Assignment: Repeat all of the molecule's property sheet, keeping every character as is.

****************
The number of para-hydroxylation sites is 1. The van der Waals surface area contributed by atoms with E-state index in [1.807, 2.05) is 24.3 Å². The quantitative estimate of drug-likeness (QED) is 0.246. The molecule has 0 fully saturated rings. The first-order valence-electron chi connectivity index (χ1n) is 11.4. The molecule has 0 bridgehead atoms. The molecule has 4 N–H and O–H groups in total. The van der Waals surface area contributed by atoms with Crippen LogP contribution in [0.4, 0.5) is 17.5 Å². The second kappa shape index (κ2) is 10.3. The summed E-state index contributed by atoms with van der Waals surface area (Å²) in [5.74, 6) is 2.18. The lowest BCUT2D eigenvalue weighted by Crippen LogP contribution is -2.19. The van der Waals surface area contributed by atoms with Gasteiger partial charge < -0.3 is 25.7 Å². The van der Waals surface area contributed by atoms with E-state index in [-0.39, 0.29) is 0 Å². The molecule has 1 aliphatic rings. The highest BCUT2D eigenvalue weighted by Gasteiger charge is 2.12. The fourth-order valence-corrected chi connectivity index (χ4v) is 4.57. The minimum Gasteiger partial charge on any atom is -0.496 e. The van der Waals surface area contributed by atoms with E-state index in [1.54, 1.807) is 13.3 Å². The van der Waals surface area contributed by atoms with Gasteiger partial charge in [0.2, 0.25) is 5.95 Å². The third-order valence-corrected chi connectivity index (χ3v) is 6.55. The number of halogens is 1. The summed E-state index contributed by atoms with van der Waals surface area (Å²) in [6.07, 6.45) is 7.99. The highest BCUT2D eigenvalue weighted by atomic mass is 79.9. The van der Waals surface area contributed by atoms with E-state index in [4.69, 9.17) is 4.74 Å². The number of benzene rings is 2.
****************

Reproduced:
The number of para-hydroxylation sites is 1. The van der Waals surface area contributed by atoms with E-state index in [1.807, 2.05) is 24.3 Å². The quantitative estimate of drug-likeness (QED) is 0.246. The molecule has 0 fully saturated rings. The first-order valence-electron chi connectivity index (χ1n) is 11.4. The molecule has 0 bridgehead atoms. The molecule has 4 N–H and O–H groups in total. The van der Waals surface area contributed by atoms with Crippen LogP contribution in [0.4, 0.5) is 17.5 Å². The second kappa shape index (κ2) is 10.3. The summed E-state index contributed by atoms with van der Waals surface area (Å²) in [5.74, 6) is 2.18. The lowest BCUT2D eigenvalue weighted by Crippen LogP contribution is -2.19. The van der Waals surface area contributed by atoms with Gasteiger partial charge < -0.3 is 25.7 Å². The van der Waals surface area contributed by atoms with E-state index in [-0.39, 0.29) is 0 Å². The molecule has 1 aliphatic rings. The highest BCUT2D eigenvalue weighted by Gasteiger charge is 2.12. The fourth-order valence-corrected chi connectivity index (χ4v) is 4.57. The minimum Gasteiger partial charge on any atom is -0.496 e. The van der Waals surface area contributed by atoms with E-state index in [1.54, 1.807) is 13.3 Å². The van der Waals surface area contributed by atoms with Gasteiger partial charge in [0.2, 0.25) is 5.95 Å². The third-order valence-corrected chi connectivity index (χ3v) is 6.55. The number of halogens is 1. The summed E-state index contributed by atoms with van der Waals surface area (Å²) in [6.07, 6.45) is 7.99. The highest BCUT2D eigenvalue weighted by atomic mass is 79.9. The van der Waals surface area contributed by atoms with E-state index in [4.69, 9.17) is 4.74 Å². The number of benzene rings is 2.